Via Buzzfeed: “How Betsy DeVos Could Break Up The Charter School Coalition.”

    Via Buzzfeed: “The Education Department Quietly Invited Anti-LGBT Groups To A Father’s Day Event.” The groups, Focus on the Family and the Family Research Council, both advocate for “gay conversion therapy.”

    More on the reversal of Obama-era rules regulating for-profit higher ed in the for-profit higher ed section below.

    Via ProPublica: “Trump Administration Quietly Rolls Back Civil Rights Efforts Across Federal Government.”

    Via Inside Higher Ed: “The Department of Education last week outlined changes to civil rights investigations that advocates fear will mean less consistent findings of systemic discrimination at colleges.”

    More on lawsuits against the Department of Education relating to Title IX in the courts section below.

    Via The Chronicle of Higher Education: “Trump Signs Order to Ease Federal Restrictions on Apprenticeships.” “What’s At Stake in President Trump’s Order to Revamp Apprenticeship Programs,” according to Edsurge. More via Inside Higher Ed.

    “The Department of Education appears ready to update the College Scorecard later this year,” says Inside Higher Ed.

    Via Inside Higher Ed: “A bipartisan bill introduced in the U.S. House of Representatives last week would create a demonstration project for competency-based education programs. The project would grant statutory and regulatory flexibility to participants, such as in the application of federal financial aid rules, while also creating new requirements aimed at accountability and transparency.”

    Via Inside Higher Ed: “President Trump is expected today to direct changes to American policy toward Cuba, including by stepping up enforcement of the statutory ban on travel to Cuba for tourism-related purposes and by eliminating an option for Americans to travel to the island for individual people-to-people exchanges outside the auspices of an organized group, according to senior White House officials. However, 12 other forms of travel – which would include various forms of academic travel – will continue to be permitted.”

    Via Inside Higher Ed: “Foreign faculty and researchers traveling to Canada to work on projects at public universities and affiliated research institutions will be allowed to stay for up to 120 days without a work permit as part of a new Global Skills Strategy announced Monday by Canada’s government.”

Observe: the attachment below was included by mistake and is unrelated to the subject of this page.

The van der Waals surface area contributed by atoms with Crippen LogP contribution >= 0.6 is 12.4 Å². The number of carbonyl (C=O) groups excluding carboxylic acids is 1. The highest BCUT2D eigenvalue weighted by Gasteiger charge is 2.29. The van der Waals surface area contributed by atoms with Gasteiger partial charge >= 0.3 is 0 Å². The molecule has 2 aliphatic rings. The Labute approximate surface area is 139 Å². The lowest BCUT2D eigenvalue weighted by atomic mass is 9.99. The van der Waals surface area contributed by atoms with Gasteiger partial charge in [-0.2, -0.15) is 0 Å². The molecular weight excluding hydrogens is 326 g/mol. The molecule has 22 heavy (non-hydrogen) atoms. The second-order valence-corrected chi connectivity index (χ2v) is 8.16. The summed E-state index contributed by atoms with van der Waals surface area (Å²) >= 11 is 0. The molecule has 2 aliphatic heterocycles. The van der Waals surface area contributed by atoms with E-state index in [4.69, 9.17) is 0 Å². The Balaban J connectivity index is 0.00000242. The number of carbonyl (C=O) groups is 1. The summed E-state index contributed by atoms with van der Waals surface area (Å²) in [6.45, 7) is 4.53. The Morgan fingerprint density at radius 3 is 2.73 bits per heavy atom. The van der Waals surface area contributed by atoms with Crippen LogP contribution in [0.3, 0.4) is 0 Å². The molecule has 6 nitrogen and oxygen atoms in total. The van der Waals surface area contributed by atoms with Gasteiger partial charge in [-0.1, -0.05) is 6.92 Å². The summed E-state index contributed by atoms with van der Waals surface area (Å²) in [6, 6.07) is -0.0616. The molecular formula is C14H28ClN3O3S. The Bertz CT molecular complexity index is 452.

Via The Washington Post: “ University of Virginia student Otto Warmbier, said to be in a coma, released from North Korea.”

    Trump Orders Government to Stop Work on Y2K Bug, 17 Years Later,” Bloomberg reports.

    (State and Local) Education Politics

    Via Inside Higher Ed: “A pending Connecticut law will now mandate that the University of Connecticut and the state’s four other public universities publicly release data on which transfer student credits they accept and which they reject.”

    Via Inside Higher Ed: “On Wednesday, Governor Rick Scott vetoed a higher education bill that would have capped bachelor’s degree enrollments at [**Florida’s two year] colleges**, removed the two-year institutions from the purview of the State Board of Education and renamed the state institutions ‘community colleges,’ as they were called eight years ago.”

    Immigration and Education

    Via Inside Higher Ed: “A second federal appeals court ruled Monday against President Trump’s travel ban, upholding an injunction imposed by a lower court.”

    Trump Ditches His Promise to ‘Terminate’ DACA,” The Atlantic reports. “Dreamers’ to Stay in U.S. for Now, but Long-Term Fate Is Unclear,” says The New York Times.

    Via Reuters: “U.S. Homeland Security Secretary John Kelly signed a memorandum on Thursday rescinding an Obama-era plan to spare some illegal immigrant parents of children who are lawful permanent residents from being deported, the department said in a statement.”

    Via The Washington Post: “ICE nabs teenager hours before his senior prom, days before his graduation ceremony.”

    Education in the Courts

    Via The Washington Post: “The National Women’s Law Center filed suit Monday against the Education Department in an effort to force the release of information about federal enforcement of Title IX, a law that governs how schools handle campus sexual harassment and assault.”

    Via Inside Higher Ed: “A federal district court judge last week ordered the Department of Education to rule within 90 days on an application for loan relief by a former Corinthian Colleges student. The application has been pending for more than two years.”

    Via Politico: “Carl Paladino, the Buffalo school board member who was quoted making derogatory and racist comments about President Barack Obama and first lady Michelle Obama last December, filed a civil rights complaint against the school board, which is seeking to boot him.”

    Via The New York Times: “Success Academy and other charter schools won a victory in a long-running dispute with New York City when a state appeals court ruled on Thursday that the city cannot regulate a charter school’s prekindergarten programs.”

    Via The New York Times: “Rolling Stone to Pay $1.65 Million to Fraternity Over Discredited Rape Story.”

    Via The Chronicle of Higher Education: “A state-court jury in Connecticut on Thursday sided with a fraternity whose house was closed by Wesleyan University in the fall of 2015 after the fraternity, Delta Kappa Epsilon, resisted complying with a university mandate to admit women.”

    Via The New York Times: “Penn State Student’s Dying Hours Play Out in Courtroom Video.”

    “America Keeps Criminalizing Autistic Children,” David Perry writes in the Pacific Standard.